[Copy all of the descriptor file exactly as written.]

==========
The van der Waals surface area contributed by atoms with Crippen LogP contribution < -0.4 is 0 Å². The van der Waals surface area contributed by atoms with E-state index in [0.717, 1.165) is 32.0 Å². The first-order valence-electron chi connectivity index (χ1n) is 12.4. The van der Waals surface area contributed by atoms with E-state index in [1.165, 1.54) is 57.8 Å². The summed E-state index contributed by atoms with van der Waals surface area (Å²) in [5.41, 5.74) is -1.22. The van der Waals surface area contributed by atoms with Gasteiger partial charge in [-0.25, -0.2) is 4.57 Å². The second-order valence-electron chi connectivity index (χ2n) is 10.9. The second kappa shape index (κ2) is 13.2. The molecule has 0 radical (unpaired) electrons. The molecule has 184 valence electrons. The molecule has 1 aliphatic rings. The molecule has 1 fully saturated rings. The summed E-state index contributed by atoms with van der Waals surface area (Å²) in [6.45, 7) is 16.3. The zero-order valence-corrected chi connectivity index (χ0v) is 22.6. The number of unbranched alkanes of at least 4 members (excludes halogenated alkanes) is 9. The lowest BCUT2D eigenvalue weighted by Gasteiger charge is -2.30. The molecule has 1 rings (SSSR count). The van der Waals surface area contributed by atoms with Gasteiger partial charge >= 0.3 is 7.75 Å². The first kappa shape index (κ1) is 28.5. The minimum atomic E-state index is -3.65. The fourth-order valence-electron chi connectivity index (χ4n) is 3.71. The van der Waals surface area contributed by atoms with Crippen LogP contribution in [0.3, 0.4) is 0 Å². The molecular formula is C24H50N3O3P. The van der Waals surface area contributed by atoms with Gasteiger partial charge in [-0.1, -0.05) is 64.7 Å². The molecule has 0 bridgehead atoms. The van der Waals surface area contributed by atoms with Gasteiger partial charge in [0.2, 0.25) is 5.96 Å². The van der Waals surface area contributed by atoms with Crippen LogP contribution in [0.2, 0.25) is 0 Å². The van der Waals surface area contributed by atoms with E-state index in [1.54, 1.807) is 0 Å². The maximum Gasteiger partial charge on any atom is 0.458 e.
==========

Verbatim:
The van der Waals surface area contributed by atoms with Crippen LogP contribution < -0.4 is 0 Å². The van der Waals surface area contributed by atoms with E-state index in [0.717, 1.165) is 32.0 Å². The first-order valence-electron chi connectivity index (χ1n) is 12.4. The van der Waals surface area contributed by atoms with E-state index in [1.165, 1.54) is 57.8 Å². The summed E-state index contributed by atoms with van der Waals surface area (Å²) in [5.41, 5.74) is -1.22. The van der Waals surface area contributed by atoms with Gasteiger partial charge in [-0.25, -0.2) is 4.57 Å². The second-order valence-electron chi connectivity index (χ2n) is 10.9. The second kappa shape index (κ2) is 13.2. The molecule has 0 radical (unpaired) electrons. The molecule has 184 valence electrons. The molecule has 1 aliphatic rings. The molecule has 1 fully saturated rings. The summed E-state index contributed by atoms with van der Waals surface area (Å²) in [6.45, 7) is 16.3. The zero-order valence-corrected chi connectivity index (χ0v) is 22.6. The number of unbranched alkanes of at least 4 members (excludes halogenated alkanes) is 9. The lowest BCUT2D eigenvalue weighted by Gasteiger charge is -2.30. The molecule has 1 rings (SSSR count). The van der Waals surface area contributed by atoms with Gasteiger partial charge >= 0.3 is 7.75 Å². The first kappa shape index (κ1) is 28.5. The minimum atomic E-state index is -3.65. The fourth-order valence-electron chi connectivity index (χ4n) is 3.71. The van der Waals surface area contributed by atoms with Crippen LogP contribution in [0.3, 0.4) is 0 Å². The molecular formula is C24H50N3O3P. The van der Waals surface area contributed by atoms with Gasteiger partial charge in [-0.1, -0.05) is 64.7 Å². The molecule has 0 bridgehead atoms. The van der Waals surface area contributed by atoms with Gasteiger partial charge in [0.2, 0.25) is 5.96 Å². The van der Waals surface area contributed by atoms with Crippen LogP contribution in [0.2, 0.25) is 0 Å². The van der Waals surface area contributed by atoms with E-state index in [1.54, 1.807) is 0 Å². The maximum Gasteiger partial charge on any atom is 0.458 e.